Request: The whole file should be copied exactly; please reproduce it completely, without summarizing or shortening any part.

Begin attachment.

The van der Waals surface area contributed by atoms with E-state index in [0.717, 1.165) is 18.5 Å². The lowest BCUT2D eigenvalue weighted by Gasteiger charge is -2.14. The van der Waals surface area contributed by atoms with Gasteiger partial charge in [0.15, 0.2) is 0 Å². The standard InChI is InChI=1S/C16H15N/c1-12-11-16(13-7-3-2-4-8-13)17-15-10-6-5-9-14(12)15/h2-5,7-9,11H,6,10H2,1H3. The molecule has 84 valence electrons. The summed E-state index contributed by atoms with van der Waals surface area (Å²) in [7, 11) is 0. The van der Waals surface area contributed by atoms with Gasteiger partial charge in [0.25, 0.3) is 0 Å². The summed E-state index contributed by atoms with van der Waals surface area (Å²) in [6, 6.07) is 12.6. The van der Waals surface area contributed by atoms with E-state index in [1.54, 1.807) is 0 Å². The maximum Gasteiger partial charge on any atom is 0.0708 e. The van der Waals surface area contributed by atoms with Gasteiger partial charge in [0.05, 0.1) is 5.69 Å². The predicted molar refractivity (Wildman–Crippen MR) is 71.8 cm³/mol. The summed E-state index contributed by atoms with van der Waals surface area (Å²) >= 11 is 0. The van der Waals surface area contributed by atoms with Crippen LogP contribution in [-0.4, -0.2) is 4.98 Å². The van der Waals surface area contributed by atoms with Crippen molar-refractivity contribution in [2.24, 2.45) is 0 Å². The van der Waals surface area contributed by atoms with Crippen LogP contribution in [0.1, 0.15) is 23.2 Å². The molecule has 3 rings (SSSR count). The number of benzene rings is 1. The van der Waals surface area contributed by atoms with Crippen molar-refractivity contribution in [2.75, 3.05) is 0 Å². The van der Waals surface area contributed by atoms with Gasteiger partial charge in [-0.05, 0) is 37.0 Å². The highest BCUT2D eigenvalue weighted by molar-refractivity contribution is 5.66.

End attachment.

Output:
The van der Waals surface area contributed by atoms with E-state index in [0.717, 1.165) is 18.5 Å². The lowest BCUT2D eigenvalue weighted by Gasteiger charge is -2.14. The van der Waals surface area contributed by atoms with Gasteiger partial charge in [0.15, 0.2) is 0 Å². The standard InChI is InChI=1S/C16H15N/c1-12-11-16(13-7-3-2-4-8-13)17-15-10-6-5-9-14(12)15/h2-5,7-9,11H,6,10H2,1H3. The molecule has 84 valence electrons. The summed E-state index contributed by atoms with van der Waals surface area (Å²) in [7, 11) is 0. The van der Waals surface area contributed by atoms with Gasteiger partial charge in [0.25, 0.3) is 0 Å². The summed E-state index contributed by atoms with van der Waals surface area (Å²) in [6, 6.07) is 12.6. The van der Waals surface area contributed by atoms with E-state index in [1.54, 1.807) is 0 Å². The maximum Gasteiger partial charge on any atom is 0.0708 e. The van der Waals surface area contributed by atoms with Gasteiger partial charge in [0.05, 0.1) is 5.69 Å². The predicted molar refractivity (Wildman–Crippen MR) is 71.8 cm³/mol. The summed E-state index contributed by atoms with van der Waals surface area (Å²) >= 11 is 0. The van der Waals surface area contributed by atoms with Crippen LogP contribution in [-0.4, -0.2) is 4.98 Å². The van der Waals surface area contributed by atoms with Crippen molar-refractivity contribution in [2.24, 2.45) is 0 Å². The van der Waals surface area contributed by atoms with Crippen LogP contribution in [0.1, 0.15) is 23.2 Å². The molecule has 3 rings (SSSR count). The number of benzene rings is 1. The van der Waals surface area contributed by atoms with Crippen molar-refractivity contribution in [2.75, 3.05) is 0 Å². The van der Waals surface area contributed by atoms with Gasteiger partial charge in [-0.05, 0) is 37.0 Å². The highest BCUT2D eigenvalue weighted by molar-refractivity contribution is 5.66.